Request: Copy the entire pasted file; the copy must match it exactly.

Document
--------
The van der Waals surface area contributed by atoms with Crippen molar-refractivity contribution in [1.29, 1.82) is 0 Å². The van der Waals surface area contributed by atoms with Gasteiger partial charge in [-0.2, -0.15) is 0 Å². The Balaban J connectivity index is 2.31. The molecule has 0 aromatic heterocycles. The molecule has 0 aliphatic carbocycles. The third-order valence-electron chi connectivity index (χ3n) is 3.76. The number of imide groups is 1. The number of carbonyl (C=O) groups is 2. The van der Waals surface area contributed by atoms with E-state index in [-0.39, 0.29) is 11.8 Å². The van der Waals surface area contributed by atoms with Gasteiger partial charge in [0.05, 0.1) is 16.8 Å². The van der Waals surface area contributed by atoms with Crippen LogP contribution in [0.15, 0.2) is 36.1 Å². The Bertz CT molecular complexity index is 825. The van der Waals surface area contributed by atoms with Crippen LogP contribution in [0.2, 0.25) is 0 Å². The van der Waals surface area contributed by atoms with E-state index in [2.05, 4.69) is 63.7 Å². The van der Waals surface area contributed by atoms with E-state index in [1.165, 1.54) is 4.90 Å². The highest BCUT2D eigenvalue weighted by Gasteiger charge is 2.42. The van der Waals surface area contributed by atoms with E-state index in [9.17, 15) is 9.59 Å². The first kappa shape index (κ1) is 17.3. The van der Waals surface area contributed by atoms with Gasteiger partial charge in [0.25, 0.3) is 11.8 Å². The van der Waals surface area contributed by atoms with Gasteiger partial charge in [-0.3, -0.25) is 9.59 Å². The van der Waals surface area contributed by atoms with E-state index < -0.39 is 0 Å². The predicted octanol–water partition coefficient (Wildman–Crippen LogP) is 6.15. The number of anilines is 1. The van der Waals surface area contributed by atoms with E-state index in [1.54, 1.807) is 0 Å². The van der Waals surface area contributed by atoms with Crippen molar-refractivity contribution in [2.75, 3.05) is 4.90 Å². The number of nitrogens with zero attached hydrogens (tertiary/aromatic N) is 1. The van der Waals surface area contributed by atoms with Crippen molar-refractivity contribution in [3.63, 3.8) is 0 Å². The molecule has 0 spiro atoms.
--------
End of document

The van der Waals surface area contributed by atoms with Crippen molar-refractivity contribution in [1.29, 1.82) is 0 Å². The van der Waals surface area contributed by atoms with Gasteiger partial charge in [-0.2, -0.15) is 0 Å². The Balaban J connectivity index is 2.31. The molecule has 0 aromatic heterocycles. The molecule has 0 aliphatic carbocycles. The third-order valence-electron chi connectivity index (χ3n) is 3.76. The number of imide groups is 1. The number of carbonyl (C=O) groups is 2. The van der Waals surface area contributed by atoms with E-state index in [-0.39, 0.29) is 11.8 Å². The van der Waals surface area contributed by atoms with Gasteiger partial charge in [0.05, 0.1) is 16.8 Å². The van der Waals surface area contributed by atoms with Crippen LogP contribution in [0.15, 0.2) is 36.1 Å². The Bertz CT molecular complexity index is 825. The van der Waals surface area contributed by atoms with Crippen LogP contribution in [0.2, 0.25) is 0 Å². The van der Waals surface area contributed by atoms with E-state index in [2.05, 4.69) is 63.7 Å². The van der Waals surface area contributed by atoms with E-state index in [1.165, 1.54) is 4.90 Å². The highest BCUT2D eigenvalue weighted by Gasteiger charge is 2.42. The van der Waals surface area contributed by atoms with E-state index in [9.17, 15) is 9.59 Å². The first kappa shape index (κ1) is 17.3. The van der Waals surface area contributed by atoms with Gasteiger partial charge in [0.25, 0.3) is 11.8 Å². The van der Waals surface area contributed by atoms with Gasteiger partial charge in [-0.3, -0.25) is 9.59 Å². The van der Waals surface area contributed by atoms with E-state index < -0.39 is 0 Å². The predicted octanol–water partition coefficient (Wildman–Crippen LogP) is 6.15. The number of anilines is 1. The van der Waals surface area contributed by atoms with E-state index in [1.54, 1.807) is 0 Å². The van der Waals surface area contributed by atoms with Crippen molar-refractivity contribution in [2.75, 3.05) is 4.90 Å². The number of nitrogens with zero attached hydrogens (tertiary/aromatic N) is 1. The van der Waals surface area contributed by atoms with Crippen molar-refractivity contribution in [3.63, 3.8) is 0 Å². The molecule has 0 spiro atoms.